Management Consultancy

Many times we use this idiom..and many believe in it too, to judge people, or to measure performances. In general, it is assumed that, this excuse is given by a person, when he don't wants to admit that he is a 'bad workman.' But my view is somewhat different. I think, this idiom does not hold a strong stand. What, if Virat plays with broken bat? Will he able to score hundreds? Of course not!
Here, we must be able to understand the difference between "Talent and Tool". A talented person can utilise his talent, only if he is equipped with correct and good 'tool.' A bad tool always limits the opportunity., and good manager fails to achieve the given task. As a HR, we must try to differentiate between Talent and tool. This differentiation will help us to segregate between Good manager and Bad Manager.

From India, Amravati
Of course, a talented person could be inhibited by the poor tools but talent shows up. The blame on defective tools as an excuse for poor performance has to be decried, that is the message of this idiom.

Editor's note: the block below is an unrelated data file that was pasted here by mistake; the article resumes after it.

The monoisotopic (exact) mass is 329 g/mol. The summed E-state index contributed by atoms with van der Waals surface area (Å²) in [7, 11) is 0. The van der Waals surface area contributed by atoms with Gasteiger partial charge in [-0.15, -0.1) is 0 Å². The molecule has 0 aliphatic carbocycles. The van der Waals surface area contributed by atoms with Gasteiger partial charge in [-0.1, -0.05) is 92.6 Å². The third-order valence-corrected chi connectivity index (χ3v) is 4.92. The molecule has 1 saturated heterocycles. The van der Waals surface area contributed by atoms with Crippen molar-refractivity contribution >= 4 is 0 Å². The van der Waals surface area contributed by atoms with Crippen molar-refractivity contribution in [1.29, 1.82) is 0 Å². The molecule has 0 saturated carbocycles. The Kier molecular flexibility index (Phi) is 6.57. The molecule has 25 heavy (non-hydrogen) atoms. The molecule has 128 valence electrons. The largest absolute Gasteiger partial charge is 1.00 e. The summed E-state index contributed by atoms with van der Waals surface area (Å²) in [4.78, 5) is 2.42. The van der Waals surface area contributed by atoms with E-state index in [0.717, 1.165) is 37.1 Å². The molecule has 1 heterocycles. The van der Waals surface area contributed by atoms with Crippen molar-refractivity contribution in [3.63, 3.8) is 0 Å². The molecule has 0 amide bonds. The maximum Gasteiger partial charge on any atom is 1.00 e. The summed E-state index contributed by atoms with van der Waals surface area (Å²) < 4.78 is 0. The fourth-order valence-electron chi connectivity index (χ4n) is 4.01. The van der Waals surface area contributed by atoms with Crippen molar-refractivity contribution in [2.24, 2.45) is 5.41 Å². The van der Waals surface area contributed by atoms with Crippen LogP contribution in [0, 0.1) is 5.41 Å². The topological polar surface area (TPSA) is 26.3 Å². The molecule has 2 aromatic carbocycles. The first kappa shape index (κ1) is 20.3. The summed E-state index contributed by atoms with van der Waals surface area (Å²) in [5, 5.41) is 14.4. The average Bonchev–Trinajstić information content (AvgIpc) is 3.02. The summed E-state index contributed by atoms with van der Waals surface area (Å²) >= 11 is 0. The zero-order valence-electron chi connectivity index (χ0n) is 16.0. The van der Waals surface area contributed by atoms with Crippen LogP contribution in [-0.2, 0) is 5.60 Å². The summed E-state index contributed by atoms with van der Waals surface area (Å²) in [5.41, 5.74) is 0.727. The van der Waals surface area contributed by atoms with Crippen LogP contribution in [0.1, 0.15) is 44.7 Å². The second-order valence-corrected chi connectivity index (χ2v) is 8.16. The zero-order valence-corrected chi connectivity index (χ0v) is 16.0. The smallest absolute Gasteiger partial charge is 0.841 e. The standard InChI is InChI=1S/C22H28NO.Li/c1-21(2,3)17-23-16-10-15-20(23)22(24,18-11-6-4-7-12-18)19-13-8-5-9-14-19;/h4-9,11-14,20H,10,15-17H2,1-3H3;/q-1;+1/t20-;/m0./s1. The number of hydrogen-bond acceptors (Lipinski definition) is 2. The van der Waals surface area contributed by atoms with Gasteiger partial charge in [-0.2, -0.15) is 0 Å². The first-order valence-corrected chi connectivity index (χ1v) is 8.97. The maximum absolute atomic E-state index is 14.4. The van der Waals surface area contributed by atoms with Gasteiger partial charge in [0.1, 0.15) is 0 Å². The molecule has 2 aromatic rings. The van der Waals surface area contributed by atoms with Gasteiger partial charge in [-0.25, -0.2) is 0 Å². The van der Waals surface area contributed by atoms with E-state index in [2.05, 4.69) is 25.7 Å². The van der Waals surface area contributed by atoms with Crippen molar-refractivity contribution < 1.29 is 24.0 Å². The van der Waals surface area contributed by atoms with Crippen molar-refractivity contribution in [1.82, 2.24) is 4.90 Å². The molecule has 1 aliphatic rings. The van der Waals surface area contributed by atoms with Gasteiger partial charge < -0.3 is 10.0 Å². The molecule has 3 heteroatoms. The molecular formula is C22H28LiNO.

From India, Mumbai
Yes.. As a HR, while mapping performance, such bad tools/ constraints should be considered. And benefit of doubt to be given to "talent''.
From India, Amravati
There's also a saying by Alexander the Great, "An army of sheep led by a lion, is better than an army of lions led by a sheep".
In your context, a manager can always blame his 'tools' (read: team) for a poor performance. But a Great People Manager has the potential to create a team of lions out of a flock of sheep :)
You cannot always have lions working for you!
P.S. If you wish to know what a "Great People Manager" is, check this Great People Manager Study | Great Manager Instituteâ„¢

From India, Mumbai
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